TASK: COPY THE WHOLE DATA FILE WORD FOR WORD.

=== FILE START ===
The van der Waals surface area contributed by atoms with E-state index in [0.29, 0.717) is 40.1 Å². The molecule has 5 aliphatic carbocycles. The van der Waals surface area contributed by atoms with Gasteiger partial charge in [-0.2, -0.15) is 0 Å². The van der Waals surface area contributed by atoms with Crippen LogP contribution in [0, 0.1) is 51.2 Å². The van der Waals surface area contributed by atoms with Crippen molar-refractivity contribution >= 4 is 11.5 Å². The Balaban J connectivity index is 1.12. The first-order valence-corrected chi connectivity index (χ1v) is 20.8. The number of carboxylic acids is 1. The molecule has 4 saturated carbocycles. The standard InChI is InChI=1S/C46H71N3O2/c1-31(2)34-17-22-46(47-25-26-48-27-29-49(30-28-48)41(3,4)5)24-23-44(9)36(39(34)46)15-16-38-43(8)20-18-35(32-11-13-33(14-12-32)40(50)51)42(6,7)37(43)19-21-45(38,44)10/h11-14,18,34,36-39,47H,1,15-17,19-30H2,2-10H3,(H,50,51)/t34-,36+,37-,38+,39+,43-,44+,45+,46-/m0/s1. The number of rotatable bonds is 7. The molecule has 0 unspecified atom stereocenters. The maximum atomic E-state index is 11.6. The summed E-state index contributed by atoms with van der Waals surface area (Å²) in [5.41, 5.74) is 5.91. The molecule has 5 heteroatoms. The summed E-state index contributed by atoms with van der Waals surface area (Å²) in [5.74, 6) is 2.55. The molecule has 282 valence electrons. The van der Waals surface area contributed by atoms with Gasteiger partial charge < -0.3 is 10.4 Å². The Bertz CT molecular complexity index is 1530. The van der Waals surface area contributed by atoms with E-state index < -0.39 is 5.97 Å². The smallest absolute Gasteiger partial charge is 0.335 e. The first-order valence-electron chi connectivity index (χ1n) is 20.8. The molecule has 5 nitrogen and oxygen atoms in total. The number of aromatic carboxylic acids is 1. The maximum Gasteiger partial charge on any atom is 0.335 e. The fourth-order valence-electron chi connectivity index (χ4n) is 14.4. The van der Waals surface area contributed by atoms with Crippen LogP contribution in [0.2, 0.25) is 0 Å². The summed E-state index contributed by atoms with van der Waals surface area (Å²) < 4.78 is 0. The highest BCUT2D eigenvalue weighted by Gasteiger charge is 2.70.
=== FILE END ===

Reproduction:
The van der Waals surface area contributed by atoms with E-state index in [0.29, 0.717) is 40.1 Å². The molecule has 5 aliphatic carbocycles. The van der Waals surface area contributed by atoms with Gasteiger partial charge in [-0.2, -0.15) is 0 Å². The van der Waals surface area contributed by atoms with Crippen LogP contribution in [0, 0.1) is 51.2 Å². The van der Waals surface area contributed by atoms with Crippen molar-refractivity contribution >= 4 is 11.5 Å². The Balaban J connectivity index is 1.12. The first-order valence-corrected chi connectivity index (χ1v) is 20.8. The number of carboxylic acids is 1. The molecule has 4 saturated carbocycles. The standard InChI is InChI=1S/C46H71N3O2/c1-31(2)34-17-22-46(47-25-26-48-27-29-49(30-28-48)41(3,4)5)24-23-44(9)36(39(34)46)15-16-38-43(8)20-18-35(32-11-13-33(14-12-32)40(50)51)42(6,7)37(43)19-21-45(38,44)10/h11-14,18,34,36-39,47H,1,15-17,19-30H2,2-10H3,(H,50,51)/t34-,36+,37-,38+,39+,43-,44+,45+,46-/m0/s1. The number of rotatable bonds is 7. The molecule has 0 unspecified atom stereocenters. The maximum atomic E-state index is 11.6. The summed E-state index contributed by atoms with van der Waals surface area (Å²) in [5.41, 5.74) is 5.91. The molecule has 5 heteroatoms. The summed E-state index contributed by atoms with van der Waals surface area (Å²) in [5.74, 6) is 2.55. The molecule has 282 valence electrons. The van der Waals surface area contributed by atoms with Gasteiger partial charge < -0.3 is 10.4 Å². The Bertz CT molecular complexity index is 1530. The van der Waals surface area contributed by atoms with E-state index < -0.39 is 5.97 Å². The smallest absolute Gasteiger partial charge is 0.335 e. The first-order valence-electron chi connectivity index (χ1n) is 20.8. The molecule has 5 nitrogen and oxygen atoms in total. The number of aromatic carboxylic acids is 1. The maximum Gasteiger partial charge on any atom is 0.335 e. The fourth-order valence-electron chi connectivity index (χ4n) is 14.4. The van der Waals surface area contributed by atoms with Crippen LogP contribution in [0.2, 0.25) is 0 Å². The summed E-state index contributed by atoms with van der Waals surface area (Å²) < 4.78 is 0. The highest BCUT2D eigenvalue weighted by Gasteiger charge is 2.70.